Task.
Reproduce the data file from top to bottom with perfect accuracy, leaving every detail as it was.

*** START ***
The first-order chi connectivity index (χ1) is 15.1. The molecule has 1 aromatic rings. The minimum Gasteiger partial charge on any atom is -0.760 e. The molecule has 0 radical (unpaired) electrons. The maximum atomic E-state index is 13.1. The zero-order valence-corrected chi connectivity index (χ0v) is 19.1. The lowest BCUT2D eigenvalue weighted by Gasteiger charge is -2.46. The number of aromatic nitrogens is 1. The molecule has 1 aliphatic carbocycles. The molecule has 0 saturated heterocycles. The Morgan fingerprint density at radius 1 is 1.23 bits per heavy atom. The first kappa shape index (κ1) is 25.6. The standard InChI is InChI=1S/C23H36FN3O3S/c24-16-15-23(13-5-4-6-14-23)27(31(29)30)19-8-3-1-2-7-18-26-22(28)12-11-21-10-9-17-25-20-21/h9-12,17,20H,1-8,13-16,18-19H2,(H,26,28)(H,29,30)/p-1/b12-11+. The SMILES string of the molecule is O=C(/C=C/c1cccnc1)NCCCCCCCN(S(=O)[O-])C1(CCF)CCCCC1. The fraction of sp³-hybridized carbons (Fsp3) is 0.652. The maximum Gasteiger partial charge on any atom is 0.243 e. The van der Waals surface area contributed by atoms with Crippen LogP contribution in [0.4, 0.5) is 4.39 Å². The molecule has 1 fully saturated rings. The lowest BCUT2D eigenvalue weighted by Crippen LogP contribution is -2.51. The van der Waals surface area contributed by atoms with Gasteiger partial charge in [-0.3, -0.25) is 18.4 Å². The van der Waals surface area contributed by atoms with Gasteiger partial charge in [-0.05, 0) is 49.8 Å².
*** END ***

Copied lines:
The first-order chi connectivity index (χ1) is 15.1. The molecule has 1 aromatic rings. The minimum Gasteiger partial charge on any atom is -0.760 e. The molecule has 0 radical (unpaired) electrons. The maximum atomic E-state index is 13.1. The zero-order valence-corrected chi connectivity index (χ0v) is 19.1. The lowest BCUT2D eigenvalue weighted by Gasteiger charge is -2.46. The number of aromatic nitrogens is 1. The molecule has 1 aliphatic carbocycles. The molecule has 0 saturated heterocycles. The Morgan fingerprint density at radius 1 is 1.23 bits per heavy atom. The first kappa shape index (κ1) is 25.6. The standard InChI is InChI=1S/C23H36FN3O3S/c24-16-15-23(13-5-4-6-14-23)27(31(29)30)19-8-3-1-2-7-18-26-22(28)12-11-21-10-9-17-25-20-21/h9-12,17,20H,1-8,13-16,18-19H2,(H,26,28)(H,29,30)/p-1/b12-11+. The SMILES string of the molecule is O=C(/C=C/c1cccnc1)NCCCCCCCN(S(=O)[O-])C1(CCF)CCCCC1. The fraction of sp³-hybridized carbons (Fsp3) is 0.652. The maximum Gasteiger partial charge on any atom is 0.243 e. The van der Waals surface area contributed by atoms with Crippen LogP contribution in [0.4, 0.5) is 4.39 Å². The molecule has 1 fully saturated rings. The lowest BCUT2D eigenvalue weighted by Crippen LogP contribution is -2.51. The van der Waals surface area contributed by atoms with Gasteiger partial charge in [-0.3, -0.25) is 18.4 Å². The van der Waals surface area contributed by atoms with Gasteiger partial charge in [-0.05, 0) is 49.8 Å².